Why Dogs Mark and How to Stop It

Posted: March 16, 2017 in Uncategorized

When you walk your dog, do they want to stop and pee on every post, patch of grass, and plant along the way? Has your dog peed on something in the house? If you’re nodding your head right about now, congratulations! You have a marker. But don’t worry, we’re here to help.

What is marking and why do dogs do it?

First, make sure any peeing in the house isn’t a house training or medical issue. Once those are ruled out, you can assume that your dog is marking.

Marking is when your dog pees on something, even when they don’t really have to go to the bathroom. Usually, marking involves a much smaller amount of pee than when your dog actually has to go. Have you seen your dog squat or lift a leg, and only a couple drops have come out? That’s marking.

A puddle on the floor is usually not a result of marking. (Photo by Shutterstock)

A puddle on the floor is usually not a result of marking. (Photo by Shutterstock)

Dogs of either sex engage in this behavior, and while it is a territorial behavior, it has nothing to do with the outdated concept of dominance. One of the primary ways that dogs communicate with each other is through smell (hence sniffing each other when they first meet, and sniffing constantly during walks — they are gathering information). Marking lets other dogs know that they are there, and maybe even that they are available for mating. When another dog pees in your front yard, for example, your dog will pee on top of it, as if to say “hello, but this is my yard.”

You may think that this sounds like one dog establishing dominance over the others in the neighborhood. But territorial behavior is more about social hierarchy than dominance. Social hierarchy with dogs is fluid, which is why one dog may let another eat out of his bowl while he stands and watches, but that same dog would growl if someone came near his toy or bed. Territorial marking is more like saying, “this space is already claimed, so you need to go somewhere else.” In the wild, animals typically respect each other’s boundaries and the social hierarchy without conflict (except prey/predator relationships, of course), and that’s one wild animal behavior that our domestic dogs still exhibit.

And just as marking is not related to dominance, it is also not done out of jealousy. If a new person or baby comes into your home and your dog pees on their bag, it’s not because your dog hates them or wants to “show them who’s boss.” It’s much more likely that the unfamiliar scent stresses your dog out, or there is another dog scent on the bag and your dog wants to claim the bag as theirs since it’s in “their” house.

How to eliminate marking

Neutering or spaying your dog will greatly reduce marking. If your dog gets fixed later in life — say you rescue a pup who has lived on the streets — it is more of a learned behavior and will likely continue after the surgery (though it shouldn’t happen as often).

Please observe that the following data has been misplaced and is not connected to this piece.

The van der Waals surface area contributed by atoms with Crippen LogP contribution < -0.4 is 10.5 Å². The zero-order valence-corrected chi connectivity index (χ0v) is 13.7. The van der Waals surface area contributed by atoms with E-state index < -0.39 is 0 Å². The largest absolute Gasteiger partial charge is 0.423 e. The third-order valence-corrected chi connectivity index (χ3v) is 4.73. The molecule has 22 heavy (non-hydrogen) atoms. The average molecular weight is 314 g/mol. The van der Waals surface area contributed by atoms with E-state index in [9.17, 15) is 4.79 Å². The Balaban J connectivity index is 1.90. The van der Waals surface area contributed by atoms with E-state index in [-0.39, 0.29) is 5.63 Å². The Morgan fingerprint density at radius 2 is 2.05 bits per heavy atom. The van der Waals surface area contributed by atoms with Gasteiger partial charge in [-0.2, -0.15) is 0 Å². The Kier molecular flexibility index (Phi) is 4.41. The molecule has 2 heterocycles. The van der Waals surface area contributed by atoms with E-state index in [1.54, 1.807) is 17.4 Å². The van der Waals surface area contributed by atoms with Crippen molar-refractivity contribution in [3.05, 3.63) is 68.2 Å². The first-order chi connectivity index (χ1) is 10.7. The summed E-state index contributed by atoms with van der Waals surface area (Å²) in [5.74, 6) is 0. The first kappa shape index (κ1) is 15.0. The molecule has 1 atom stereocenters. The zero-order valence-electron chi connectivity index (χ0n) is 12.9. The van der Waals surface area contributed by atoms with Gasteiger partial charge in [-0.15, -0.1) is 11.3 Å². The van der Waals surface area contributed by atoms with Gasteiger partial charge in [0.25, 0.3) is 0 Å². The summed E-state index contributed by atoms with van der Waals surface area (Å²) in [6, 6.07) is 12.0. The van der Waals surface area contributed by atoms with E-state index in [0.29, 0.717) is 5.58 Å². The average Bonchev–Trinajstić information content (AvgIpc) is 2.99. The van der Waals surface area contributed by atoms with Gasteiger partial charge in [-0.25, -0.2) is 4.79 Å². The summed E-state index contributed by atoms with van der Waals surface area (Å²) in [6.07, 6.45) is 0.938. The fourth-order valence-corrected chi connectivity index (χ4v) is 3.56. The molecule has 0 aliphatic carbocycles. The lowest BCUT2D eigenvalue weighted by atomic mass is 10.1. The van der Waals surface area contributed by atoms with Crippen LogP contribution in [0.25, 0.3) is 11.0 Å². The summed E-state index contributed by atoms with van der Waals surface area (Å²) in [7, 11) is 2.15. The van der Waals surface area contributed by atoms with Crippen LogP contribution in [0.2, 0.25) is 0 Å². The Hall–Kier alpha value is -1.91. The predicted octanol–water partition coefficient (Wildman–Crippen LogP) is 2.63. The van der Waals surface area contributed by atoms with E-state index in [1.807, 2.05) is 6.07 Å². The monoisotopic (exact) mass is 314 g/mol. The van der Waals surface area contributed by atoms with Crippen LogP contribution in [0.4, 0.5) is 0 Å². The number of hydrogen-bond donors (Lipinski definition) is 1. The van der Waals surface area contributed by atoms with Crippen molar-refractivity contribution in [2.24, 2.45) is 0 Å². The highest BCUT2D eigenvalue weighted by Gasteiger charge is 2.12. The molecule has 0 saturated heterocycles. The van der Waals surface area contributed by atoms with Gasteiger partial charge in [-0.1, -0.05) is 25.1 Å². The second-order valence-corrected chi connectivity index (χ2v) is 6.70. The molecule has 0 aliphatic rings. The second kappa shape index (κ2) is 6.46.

If your dog only marks while you’re walking, choose a cue like “let’s go” or “not now,” and keep walking when they try to pee on everything. It also can be helpful to teach them a cue for when it’s time to go to the bathroom, or when they are allowed to sniff and pee freely, like “go sniff” or “go potty.” Your dog can learn when it is and is not appropriate to stop when you are walking (this is also super helpful if you run with your dog).

Teaching your dog a cue for when it is (and isn't) okay to stop and pee can make your walks go more smoothly. (Photo by Shutterstock)

Teaching your dog a cue for when it is (and isn’t) okay to stop and pee can make your walks go more smoothly. (Photo by Shutterstock)

If your dog marks in the house, supervision is important (just like if you were house training a puppy). If you see your dog squat or lift a leg, call their name or otherwise get their attention. You don’t need to yell or shake a can of pennies — your dog isn’t doing anything wrong by their standards. Marking is a natural behavior. Distracting your dog is an easy and low-stress way to stop it. If you can’t supervise your dog, they should be in a crate. Make it a happy, comfortable experience, and your dog won’t mind one bit.

It’s also really important to completely clean up any spots where your dog (or another dog) has already peed. Use a cleaner specifically for removing urine to make sure any trace of it is gone.

You can also manage the issue by keeping guests’ belongings up and out of reach. If your dog can’t reach it, they can’t pee on it.

As always, get help if you need it

Sometimes dogs mark when you get a new pet, because there is a new animal in their territory/home. If this is the case, you may want to get a positive reinforcement trainer involved. A trainer can help your pets to co-exist and help you create a calmer household.

The post Why Dogs Mark and How to Stop It appeared first on Dogster.

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